"Let Us make man in Our image, after Our likeness." --Gen. i. 26. Glorious is the divine utterance that introduces the origin and creation of man: "And God created man after His own image and after His own likeness; after the image of God created He him" (Dutch translation). The significance of these important words was recently discussed by the well-known professor, Dr. Edward Böhl, of Vienna. According to him it should read: Man is created "in", not "after" God's image, i.e., the image is
Abraham Kuyper—The Work of the Holy Spirit

The Creation
Q-7: WHAT ARE THE DECREES OF GOD? A: The decrees of God are his eternal purpose, according to the counsel of his will, whereby, for his own glory, he has foreordained whatsoever shall come to pass. I have already spoken something concerning the decrees of God under the attribute of his immutability. God is unchangeable in his essence, and he-is unchangeable in his decrees; his counsel shall stand. He decrees the issue of all things, and carries them on to their accomplishment by his providence; I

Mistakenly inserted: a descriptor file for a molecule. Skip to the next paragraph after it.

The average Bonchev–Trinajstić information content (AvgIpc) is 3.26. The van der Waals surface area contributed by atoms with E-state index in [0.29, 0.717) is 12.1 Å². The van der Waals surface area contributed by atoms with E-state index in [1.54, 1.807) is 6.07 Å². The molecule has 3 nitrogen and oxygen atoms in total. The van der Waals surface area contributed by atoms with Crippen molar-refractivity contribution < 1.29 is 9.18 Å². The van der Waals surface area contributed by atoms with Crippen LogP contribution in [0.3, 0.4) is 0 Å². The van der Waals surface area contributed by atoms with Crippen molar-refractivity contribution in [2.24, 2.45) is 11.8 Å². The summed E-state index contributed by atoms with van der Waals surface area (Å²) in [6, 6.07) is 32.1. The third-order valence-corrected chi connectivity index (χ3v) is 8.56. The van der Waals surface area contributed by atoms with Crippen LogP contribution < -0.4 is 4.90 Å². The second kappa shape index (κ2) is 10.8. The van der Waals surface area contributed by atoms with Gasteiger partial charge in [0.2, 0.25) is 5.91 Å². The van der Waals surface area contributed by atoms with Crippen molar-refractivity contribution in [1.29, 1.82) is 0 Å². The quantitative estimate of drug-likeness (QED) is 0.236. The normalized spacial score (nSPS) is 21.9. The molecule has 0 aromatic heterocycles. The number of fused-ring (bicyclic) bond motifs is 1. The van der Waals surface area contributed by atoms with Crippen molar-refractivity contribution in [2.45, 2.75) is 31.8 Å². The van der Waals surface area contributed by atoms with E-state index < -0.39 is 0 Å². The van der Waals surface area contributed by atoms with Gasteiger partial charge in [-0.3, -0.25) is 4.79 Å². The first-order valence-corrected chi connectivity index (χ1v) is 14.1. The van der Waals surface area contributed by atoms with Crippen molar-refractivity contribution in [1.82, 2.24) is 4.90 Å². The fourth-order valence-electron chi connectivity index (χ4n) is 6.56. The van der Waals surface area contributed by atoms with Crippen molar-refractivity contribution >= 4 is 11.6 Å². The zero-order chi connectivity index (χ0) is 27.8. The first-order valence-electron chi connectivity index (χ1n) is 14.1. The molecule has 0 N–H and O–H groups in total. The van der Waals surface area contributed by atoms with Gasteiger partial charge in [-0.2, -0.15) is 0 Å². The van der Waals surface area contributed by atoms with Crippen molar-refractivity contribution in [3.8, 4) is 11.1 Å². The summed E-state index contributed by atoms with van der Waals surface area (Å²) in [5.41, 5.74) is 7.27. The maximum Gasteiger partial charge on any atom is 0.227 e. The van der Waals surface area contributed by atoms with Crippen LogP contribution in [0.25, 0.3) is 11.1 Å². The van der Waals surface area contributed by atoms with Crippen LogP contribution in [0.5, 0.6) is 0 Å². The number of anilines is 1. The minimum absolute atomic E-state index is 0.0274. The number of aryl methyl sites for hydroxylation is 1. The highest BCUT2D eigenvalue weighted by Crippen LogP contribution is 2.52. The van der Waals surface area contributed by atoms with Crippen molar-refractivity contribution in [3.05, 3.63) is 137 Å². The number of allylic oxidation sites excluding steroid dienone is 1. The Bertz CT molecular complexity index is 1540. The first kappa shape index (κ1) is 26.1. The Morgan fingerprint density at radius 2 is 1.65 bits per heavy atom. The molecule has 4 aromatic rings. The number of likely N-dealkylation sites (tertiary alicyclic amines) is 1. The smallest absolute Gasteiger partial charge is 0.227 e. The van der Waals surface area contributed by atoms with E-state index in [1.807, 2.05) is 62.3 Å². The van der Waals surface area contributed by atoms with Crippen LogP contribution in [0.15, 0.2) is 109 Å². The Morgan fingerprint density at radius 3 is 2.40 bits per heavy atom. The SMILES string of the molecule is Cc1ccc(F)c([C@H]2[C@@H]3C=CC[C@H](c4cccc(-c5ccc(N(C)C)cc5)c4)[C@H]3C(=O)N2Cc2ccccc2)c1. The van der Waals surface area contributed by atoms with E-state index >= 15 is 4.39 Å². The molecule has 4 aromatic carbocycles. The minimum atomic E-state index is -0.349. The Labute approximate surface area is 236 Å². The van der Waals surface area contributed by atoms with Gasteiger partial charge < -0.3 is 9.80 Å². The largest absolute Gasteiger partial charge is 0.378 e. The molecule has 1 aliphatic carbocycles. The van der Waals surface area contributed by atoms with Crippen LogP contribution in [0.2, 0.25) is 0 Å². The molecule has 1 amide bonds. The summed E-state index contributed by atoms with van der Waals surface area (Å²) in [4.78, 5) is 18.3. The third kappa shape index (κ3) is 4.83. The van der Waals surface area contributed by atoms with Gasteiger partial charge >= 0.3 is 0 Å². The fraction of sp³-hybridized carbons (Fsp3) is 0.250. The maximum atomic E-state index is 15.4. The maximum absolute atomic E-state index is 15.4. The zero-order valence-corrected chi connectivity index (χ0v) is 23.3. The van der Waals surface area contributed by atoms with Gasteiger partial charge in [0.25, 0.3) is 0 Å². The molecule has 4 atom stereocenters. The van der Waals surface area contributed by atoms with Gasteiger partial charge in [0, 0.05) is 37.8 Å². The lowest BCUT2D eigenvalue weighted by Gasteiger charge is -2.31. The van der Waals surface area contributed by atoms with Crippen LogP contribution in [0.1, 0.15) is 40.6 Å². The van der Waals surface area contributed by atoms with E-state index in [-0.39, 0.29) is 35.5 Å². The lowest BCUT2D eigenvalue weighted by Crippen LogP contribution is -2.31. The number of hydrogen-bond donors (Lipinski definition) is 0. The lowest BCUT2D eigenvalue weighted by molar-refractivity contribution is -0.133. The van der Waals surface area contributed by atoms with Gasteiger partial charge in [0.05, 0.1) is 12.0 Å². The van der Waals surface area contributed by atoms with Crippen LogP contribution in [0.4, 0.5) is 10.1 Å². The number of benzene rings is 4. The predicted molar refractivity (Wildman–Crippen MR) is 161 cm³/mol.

Thomas Watson—A Body of Divinity

The Opinion of St. Augustin
Concerning His Confessions, as Embodied in His Retractations, II. 6 1. "The Thirteen Books of my Confessions whether they refer to my evil or good, praise the just and good God, and stimulate the heart and mind of man to approach unto Him. And, as far as pertaineth unto me, they wrought this in me when they were written, and this they work when they are read. What some think of them they may have seen, but that they have given much pleasure, and do give pleasure, to many brethren I know. From the
St. Augustine—The Confessions and Letters of St

On Genesis.